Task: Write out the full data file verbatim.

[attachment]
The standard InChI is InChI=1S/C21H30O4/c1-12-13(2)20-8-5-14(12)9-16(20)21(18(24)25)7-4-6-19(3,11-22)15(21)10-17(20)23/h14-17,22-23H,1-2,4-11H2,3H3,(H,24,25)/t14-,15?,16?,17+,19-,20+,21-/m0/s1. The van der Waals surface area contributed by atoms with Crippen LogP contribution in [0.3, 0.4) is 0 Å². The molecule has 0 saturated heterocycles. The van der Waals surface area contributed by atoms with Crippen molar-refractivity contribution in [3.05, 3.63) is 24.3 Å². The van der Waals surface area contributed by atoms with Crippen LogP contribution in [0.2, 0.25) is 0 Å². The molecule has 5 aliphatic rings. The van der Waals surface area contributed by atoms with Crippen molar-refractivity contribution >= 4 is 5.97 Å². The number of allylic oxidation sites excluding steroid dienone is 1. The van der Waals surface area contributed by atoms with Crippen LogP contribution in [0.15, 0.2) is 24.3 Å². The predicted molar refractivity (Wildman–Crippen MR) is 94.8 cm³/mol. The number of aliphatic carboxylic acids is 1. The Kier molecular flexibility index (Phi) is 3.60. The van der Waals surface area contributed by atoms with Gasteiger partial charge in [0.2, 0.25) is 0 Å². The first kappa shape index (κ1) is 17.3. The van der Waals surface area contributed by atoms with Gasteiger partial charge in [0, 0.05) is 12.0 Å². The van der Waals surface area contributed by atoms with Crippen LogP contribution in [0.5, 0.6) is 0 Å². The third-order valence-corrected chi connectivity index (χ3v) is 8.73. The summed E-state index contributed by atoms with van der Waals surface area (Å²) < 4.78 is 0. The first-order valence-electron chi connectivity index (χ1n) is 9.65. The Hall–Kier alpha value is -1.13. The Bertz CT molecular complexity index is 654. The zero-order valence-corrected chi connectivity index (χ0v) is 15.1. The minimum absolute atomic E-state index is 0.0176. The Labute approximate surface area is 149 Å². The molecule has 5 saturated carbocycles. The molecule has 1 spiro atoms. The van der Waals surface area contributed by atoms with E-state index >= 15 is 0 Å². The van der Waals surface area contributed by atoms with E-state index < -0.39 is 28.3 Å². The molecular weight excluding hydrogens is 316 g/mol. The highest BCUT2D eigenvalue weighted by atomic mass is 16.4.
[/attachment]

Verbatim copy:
The standard InChI is InChI=1S/C21H30O4/c1-12-13(2)20-8-5-14(12)9-16(20)21(18(24)25)7-4-6-19(3,11-22)15(21)10-17(20)23/h14-17,22-23H,1-2,4-11H2,3H3,(H,24,25)/t14-,15?,16?,17+,19-,20+,21-/m0/s1. The van der Waals surface area contributed by atoms with Crippen LogP contribution in [0.3, 0.4) is 0 Å². The molecule has 0 saturated heterocycles. The van der Waals surface area contributed by atoms with Crippen molar-refractivity contribution in [3.05, 3.63) is 24.3 Å². The van der Waals surface area contributed by atoms with Crippen LogP contribution in [0.2, 0.25) is 0 Å². The molecule has 5 aliphatic rings. The van der Waals surface area contributed by atoms with Crippen molar-refractivity contribution >= 4 is 5.97 Å². The number of allylic oxidation sites excluding steroid dienone is 1. The van der Waals surface area contributed by atoms with Crippen LogP contribution in [0.15, 0.2) is 24.3 Å². The predicted molar refractivity (Wildman–Crippen MR) is 94.8 cm³/mol. The number of aliphatic carboxylic acids is 1. The Kier molecular flexibility index (Phi) is 3.60. The van der Waals surface area contributed by atoms with Gasteiger partial charge in [0.2, 0.25) is 0 Å². The first kappa shape index (κ1) is 17.3. The van der Waals surface area contributed by atoms with Gasteiger partial charge in [0, 0.05) is 12.0 Å². The van der Waals surface area contributed by atoms with Crippen LogP contribution in [0.5, 0.6) is 0 Å². The third-order valence-corrected chi connectivity index (χ3v) is 8.73. The summed E-state index contributed by atoms with van der Waals surface area (Å²) < 4.78 is 0. The first-order valence-electron chi connectivity index (χ1n) is 9.65. The Hall–Kier alpha value is -1.13. The Bertz CT molecular complexity index is 654. The zero-order valence-corrected chi connectivity index (χ0v) is 15.1. The minimum absolute atomic E-state index is 0.0176. The Labute approximate surface area is 149 Å². The molecule has 5 saturated carbocycles. The molecule has 1 spiro atoms. The van der Waals surface area contributed by atoms with E-state index >= 15 is 0 Å². The van der Waals surface area contributed by atoms with E-state index < -0.39 is 28.3 Å². The molecular weight excluding hydrogens is 316 g/mol. The highest BCUT2D eigenvalue weighted by atomic mass is 16.4.